Copyright (C) 2008-2013 Edward Kmett BSD-style (see the file LICENSE) Edward Kmett provisional MPTCs, fundeps Safe Haskell2010

Description

The free monad transformer

Synopsis

# The base functor

data FreeF f a b Source #

The base functor for a free monad.

Constructors

 Pure a Free (f b)

#### Instances

Instances details

# The free monad

type Free f = FreeT f Identity Source #

The "free monad" for a functor f.

free :: FreeF f a (Free f a) -> Free f a Source #

Pushes a layer into a free monad value.

runFree :: Free f a -> FreeF f a (Free f a) Source #

Evaluates the first layer out of a free monad value.

# Operations

liftF :: (Functor f, MonadFree f m) => f a -> m a Source #

A version of lift that can be used with just a Functor for f.

iterT :: (Functor f, Monad m) => (f (m a) -> m a) -> FreeT f m a -> m a Source #

Tear down a free monad transformer using iteration.

iterTM :: (Functor f, Monad m, MonadTrans t, Monad (t m)) => (f (t m a) -> t m a) -> FreeT f m a -> t m a Source #

Tear down a free monad transformer using iteration over a transformer.

hoistFreeT :: (Monad m, Functor f) => (forall a. m a -> n a) -> FreeT f m b -> FreeT f n b Source #

Lift a monad homomorphism from m to n into a monad homomorphism from FreeT f m to FreeT f n

hoistFreeT :: (Monad m, Functor f) => (m ~> n) -> FreeT f m ~> FreeT f n

foldFreeT :: (MonadTrans t, Monad (t m), Monad m) => (forall n x. Monad n => f x -> t n x) -> FreeT f m a -> t m a Source #

The very definition of a free monad transformer is that given a natural transformation you get a monad transformer homomorphism.

transFreeT :: (Monad m, Functor g) => (forall a. f a -> g a) -> FreeT f m b -> FreeT g m b Source #

Lift a natural transformation from f to g into a monad homomorphism from FreeT f m to FreeT g m

joinFreeT :: (Monad m, Traversable f) => FreeT f m a -> m (Free f a) Source #

Pull out and join m layers of FreeT f m a.

cutoff :: (Functor f, Monad m) => Integer -> FreeT f m a -> FreeT f m (Maybe a) Source #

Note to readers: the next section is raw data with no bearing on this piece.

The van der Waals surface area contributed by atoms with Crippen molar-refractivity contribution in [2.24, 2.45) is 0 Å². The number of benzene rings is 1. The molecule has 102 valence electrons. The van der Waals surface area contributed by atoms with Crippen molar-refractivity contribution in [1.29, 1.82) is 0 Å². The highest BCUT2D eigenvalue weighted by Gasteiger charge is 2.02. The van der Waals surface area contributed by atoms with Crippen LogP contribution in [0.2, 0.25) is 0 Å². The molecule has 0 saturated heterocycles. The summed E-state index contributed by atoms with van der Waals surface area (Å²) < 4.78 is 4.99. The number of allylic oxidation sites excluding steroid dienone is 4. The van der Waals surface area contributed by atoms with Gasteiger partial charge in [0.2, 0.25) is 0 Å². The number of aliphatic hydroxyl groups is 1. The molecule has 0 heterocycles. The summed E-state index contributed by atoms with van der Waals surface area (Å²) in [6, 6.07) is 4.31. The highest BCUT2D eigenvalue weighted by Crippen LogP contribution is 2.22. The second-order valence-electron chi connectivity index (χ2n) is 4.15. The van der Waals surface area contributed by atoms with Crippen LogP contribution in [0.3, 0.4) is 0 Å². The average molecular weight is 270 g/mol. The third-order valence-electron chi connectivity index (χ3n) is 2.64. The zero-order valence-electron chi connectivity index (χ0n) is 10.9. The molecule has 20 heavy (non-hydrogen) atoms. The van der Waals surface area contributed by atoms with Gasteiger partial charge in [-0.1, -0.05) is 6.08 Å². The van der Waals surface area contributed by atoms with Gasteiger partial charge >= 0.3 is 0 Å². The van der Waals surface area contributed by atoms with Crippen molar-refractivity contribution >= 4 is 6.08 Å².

Cuts off a tree of computations at a given depth. If the depth is 0 or less, no computation nor monadic effects will take place.

Some examples (n ≥ 0):

cutoff 0     _        ≡ return Nothing
cutoff (n+1) . return ≡ return . Just
cutoff (n+1) . lift   ≡ lift . liftM Just
cutoff (n+1) . wrap   ≡ wrap . fmap (cutoff n)


Calling retract . cutoff n is always terminating, provided each of the steps in the iteration is terminating.

partialIterT :: Monad m => Integer -> (forall a. f a -> m a) -> FreeT f m b -> FreeT f m b Source #

partialIterT n phi m interprets first n layers of m using phi. This is sort of the opposite for cutoff.

Some examples (n ≥ 0):

partialIterT 0 _ m              ≡ m
partialIterT (n+1) phi . return ≡ return
partialIterT (n+1) phi . lift   ≡ lift
partialIterT (n+1) phi . wrap   ≡ join . lift . phi


intersperseT :: (Monad m, Functor f) => f a -> FreeT f m b -> FreeT f m b Source #

intersperseT f m inserts a layer f between every two layers in m.

intersperseT f . return ≡ return
intersperseT f . lift   ≡ lift
intersperseT f . wrap   ≡ wrap . fmap (iterTM (wrap . (<\$ f) . wrap))


intercalateT :: (Monad m, MonadTrans t, Monad (t m)) => t m a -> FreeT (t m) m b -> t m b Source #

intercalateT f m inserts a layer f between every two layers in m and then retracts the result.

intercalateT f ≡ retractT . intersperseT f


retractT :: (MonadTrans t, Monad (t m), Monad m) => FreeT (t m) m a -> t m a Source #

Tear down a free monad transformer using Monad instance for t m.

# Operations of free monad

retract :: Monad f => Free f a -> f a Source #

retract is the left inverse of liftF

retract . liftF = id


iter :: Functor f => (f a -> a) -> Free f a -> a Source #

Tear down a Free Monad using iteration.

iterM :: (Functor f, Monad m) => (f (m a) -> m a) -> Free f a -> m a Source #

Like iter for monadic values.

# Free Monads With Class

class Monad m => MonadFree f m | m -> f where Source #

Monads provide substitution (fmap) and renormalization (join):

m >>= f = join (fmap f m)

A free Monad is one that does no work during the normalization step beyond simply grafting the two monadic values together.

[] is not a free Monad (in this sense) because join [[a]] smashes the lists flat.

On the other hand, consider:

data Tree a = Bin (Tree a) (Tree a) | Tip a

instance Monad Tree where
return = Tip
Tip a >>= f = f a
Bin l r >>= f = Bin (l >>= f) (r >>= f)


This Monad is the free Monad of Pair:

data Pair a = Pair a a


And we could make an instance of MonadFree for it directly:

instance MonadFree Pair Tree where
wrap (Pair l r) = Bin l r


Or we could choose to program with Free Pair instead of Tree and thereby avoid having to define our own Monad instance.

Moreover, Control.Monad.Free.Church provides a MonadFree instance that can improve the asymptotic complexity of code that constructs free monads by effectively reassociating the use of (>>=). You may also want to take a look at the kan-extensions package (http://hackage.haskell.org/package/kan-extensions).

See Free for a more formal definition of the free Monad for a Functor.

Minimal complete definition

Nothing

Methods

wrap :: f (m a) -> m a Source #

wrap (fmap f x) ≡ wrap (fmap return x) >>= f